When the 2018 Farm Bill finally made growing industrial hemp legal, farmers saw an opportunity.
Thousands of American farmers across the country began growing hemp—cannabis with low or nonexistent levels of the psychoactive THC—seeing a potential windfall of profits. But reports from the first year indicate that hemp may not be the financial savior it was billed as.
A new story from Reuters finds that many hemp farmers have struggled in this first harvest. The crop hasn’t been as easy to grow as it seemed, but more troubling is that the market for industrial hemp has been rocked by the sudden appearance of thousands of sellers.
Though many of the traditional uses of the versatile hemp plant, for textiles, papers, and rope, have yet to prove particularly profitable, a craze for cannabidiol, or CBD, provoked a frenzy for planting the crop. Cannabidiol is a legal but almost entirely unregulated extraction from industrial hemp, taken as a supplement. CBD is FDA-approved for an epilepsy treatment but more commonly used recreationally to theoretically treat everything from anxiety to gluten intolerance, and is likely already a billion-dollar industry. Some estimates suggest it’ll skyrocket in the next few years; one study predicts it’ll be a $20 billion industry within a few years.
Given the demand, some in the hemp industry predicted that good-quality hemp would fetch around $750 an acre, several times more than row crops like corn and soy. And hemp was presented as an easy-to-grow crop: naturally resistant to pests, able to tolerate wide variances in climate and soil quality.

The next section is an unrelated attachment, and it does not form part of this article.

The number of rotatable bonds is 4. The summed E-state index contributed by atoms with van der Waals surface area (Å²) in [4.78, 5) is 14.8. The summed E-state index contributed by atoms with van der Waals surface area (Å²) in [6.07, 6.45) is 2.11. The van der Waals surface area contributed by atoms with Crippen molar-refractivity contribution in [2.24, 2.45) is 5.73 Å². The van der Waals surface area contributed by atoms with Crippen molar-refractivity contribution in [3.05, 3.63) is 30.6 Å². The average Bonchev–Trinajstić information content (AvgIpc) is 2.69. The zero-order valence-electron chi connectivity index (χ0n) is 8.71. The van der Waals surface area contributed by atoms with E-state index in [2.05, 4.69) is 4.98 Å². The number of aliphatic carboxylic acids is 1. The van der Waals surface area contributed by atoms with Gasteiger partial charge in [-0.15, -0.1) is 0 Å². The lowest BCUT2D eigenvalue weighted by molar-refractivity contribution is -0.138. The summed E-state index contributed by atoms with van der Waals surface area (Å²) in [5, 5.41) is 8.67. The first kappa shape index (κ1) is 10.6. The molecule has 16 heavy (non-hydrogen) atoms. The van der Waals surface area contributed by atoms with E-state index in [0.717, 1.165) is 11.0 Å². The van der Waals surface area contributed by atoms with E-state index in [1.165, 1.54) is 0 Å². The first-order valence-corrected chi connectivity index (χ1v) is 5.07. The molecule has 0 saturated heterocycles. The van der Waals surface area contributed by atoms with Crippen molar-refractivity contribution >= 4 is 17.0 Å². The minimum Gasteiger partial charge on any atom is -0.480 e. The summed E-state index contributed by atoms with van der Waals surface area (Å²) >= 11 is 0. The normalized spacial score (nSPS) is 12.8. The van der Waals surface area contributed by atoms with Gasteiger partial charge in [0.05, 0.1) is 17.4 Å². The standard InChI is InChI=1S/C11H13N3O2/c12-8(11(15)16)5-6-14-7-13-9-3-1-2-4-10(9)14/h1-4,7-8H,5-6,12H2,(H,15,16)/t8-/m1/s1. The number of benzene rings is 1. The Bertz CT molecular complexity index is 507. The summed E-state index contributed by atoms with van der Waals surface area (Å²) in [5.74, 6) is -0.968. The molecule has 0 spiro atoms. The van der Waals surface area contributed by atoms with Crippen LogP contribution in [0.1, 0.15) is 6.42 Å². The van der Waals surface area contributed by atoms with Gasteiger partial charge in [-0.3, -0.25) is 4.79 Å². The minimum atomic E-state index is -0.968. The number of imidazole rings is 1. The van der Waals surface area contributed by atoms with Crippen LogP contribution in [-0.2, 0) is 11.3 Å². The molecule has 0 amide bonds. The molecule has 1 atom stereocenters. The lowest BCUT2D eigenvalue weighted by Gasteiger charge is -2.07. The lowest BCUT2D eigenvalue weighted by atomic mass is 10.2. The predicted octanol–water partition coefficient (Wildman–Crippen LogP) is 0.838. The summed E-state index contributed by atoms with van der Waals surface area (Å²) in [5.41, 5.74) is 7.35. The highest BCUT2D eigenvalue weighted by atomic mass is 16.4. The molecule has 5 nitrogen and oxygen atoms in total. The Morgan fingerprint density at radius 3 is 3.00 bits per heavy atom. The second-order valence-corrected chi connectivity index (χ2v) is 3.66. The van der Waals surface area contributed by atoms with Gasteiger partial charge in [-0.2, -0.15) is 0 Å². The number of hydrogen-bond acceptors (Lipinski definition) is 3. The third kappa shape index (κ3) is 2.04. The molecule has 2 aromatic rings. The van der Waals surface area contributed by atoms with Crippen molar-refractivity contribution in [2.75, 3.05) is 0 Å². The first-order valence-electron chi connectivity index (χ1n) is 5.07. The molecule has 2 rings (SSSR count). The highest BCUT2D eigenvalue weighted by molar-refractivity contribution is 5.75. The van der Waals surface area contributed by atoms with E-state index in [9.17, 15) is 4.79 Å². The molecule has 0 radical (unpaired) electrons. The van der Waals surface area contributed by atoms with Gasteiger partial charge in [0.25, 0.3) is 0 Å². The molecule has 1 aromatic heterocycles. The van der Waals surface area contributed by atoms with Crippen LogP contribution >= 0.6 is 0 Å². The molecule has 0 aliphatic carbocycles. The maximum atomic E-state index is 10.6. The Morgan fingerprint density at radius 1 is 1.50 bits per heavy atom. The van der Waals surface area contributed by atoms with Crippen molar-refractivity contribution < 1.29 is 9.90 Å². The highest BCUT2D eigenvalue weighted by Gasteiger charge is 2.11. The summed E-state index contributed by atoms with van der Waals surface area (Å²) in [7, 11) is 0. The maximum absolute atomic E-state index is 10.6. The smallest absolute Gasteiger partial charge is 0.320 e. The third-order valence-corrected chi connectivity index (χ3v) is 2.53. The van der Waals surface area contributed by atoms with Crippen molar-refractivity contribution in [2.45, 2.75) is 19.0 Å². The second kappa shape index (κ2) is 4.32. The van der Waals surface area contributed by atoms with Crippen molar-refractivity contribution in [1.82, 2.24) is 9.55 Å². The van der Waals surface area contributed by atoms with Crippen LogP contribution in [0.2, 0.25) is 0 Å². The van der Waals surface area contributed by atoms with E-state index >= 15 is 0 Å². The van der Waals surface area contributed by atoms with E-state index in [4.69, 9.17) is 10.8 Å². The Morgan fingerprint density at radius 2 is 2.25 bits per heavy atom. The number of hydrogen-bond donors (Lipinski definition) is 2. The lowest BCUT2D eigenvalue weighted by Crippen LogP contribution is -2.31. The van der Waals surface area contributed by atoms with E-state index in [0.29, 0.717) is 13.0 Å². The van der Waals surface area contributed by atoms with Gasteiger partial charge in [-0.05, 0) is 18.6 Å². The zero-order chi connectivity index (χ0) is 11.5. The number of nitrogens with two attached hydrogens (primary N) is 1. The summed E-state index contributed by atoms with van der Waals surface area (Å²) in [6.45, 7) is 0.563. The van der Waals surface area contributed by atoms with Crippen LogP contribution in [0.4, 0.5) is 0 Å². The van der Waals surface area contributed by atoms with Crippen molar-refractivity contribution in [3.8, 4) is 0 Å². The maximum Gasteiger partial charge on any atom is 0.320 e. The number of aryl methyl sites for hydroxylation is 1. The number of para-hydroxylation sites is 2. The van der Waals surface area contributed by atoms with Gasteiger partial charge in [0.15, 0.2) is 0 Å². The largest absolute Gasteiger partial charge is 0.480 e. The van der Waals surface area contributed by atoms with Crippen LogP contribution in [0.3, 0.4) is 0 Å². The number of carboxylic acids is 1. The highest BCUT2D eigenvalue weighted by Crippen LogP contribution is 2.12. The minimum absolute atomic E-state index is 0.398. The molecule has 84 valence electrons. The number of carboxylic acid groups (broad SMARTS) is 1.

But Reuters found that this hasn’t all added up to a big paycheck for hemp farmers. For one thing, the price for hemp immediately dropped in response to the quickly swollen supply; a July survey from Whitney Economics found that 65 percent of hemp farmers surveyed could not find a buyer for their crop.
Hemp has also proven a little more tricky to grow than expected. The process of growing cannabis without THC in it—the legal limit is 0.3 percent—is inexact and based on cross-breeding. Some farmers accidentally grew hemp that tested above that limit, which makes that hemp illegal to sell in most states. Those farmers had no choice but to destroy any offending plants. There’s also a recurring issue with mold; some farmers have lost nearly half their crop to mold, which renders the plant unsellable.
Another issue is that hemp, despite its vibe, is not particularly well-suited for small acreage cultivation. It takes an awful lot of raw plant material to extract CBD; a hemp marketplace CEO told Reuters that the crop is more like canola than a small-batch artisanal crop. Volume is key, and many farmers simply experimented this year with a few acres.
In some ways, this issue is to be expected; the market is brand new and has yet to stabilize. Farmers didn’t know what the buyers would want, and sellers have capitalized. Some of that will be fixed in time, but many farmers will certainly be scared off of trying hemp next year, based on this first harvest.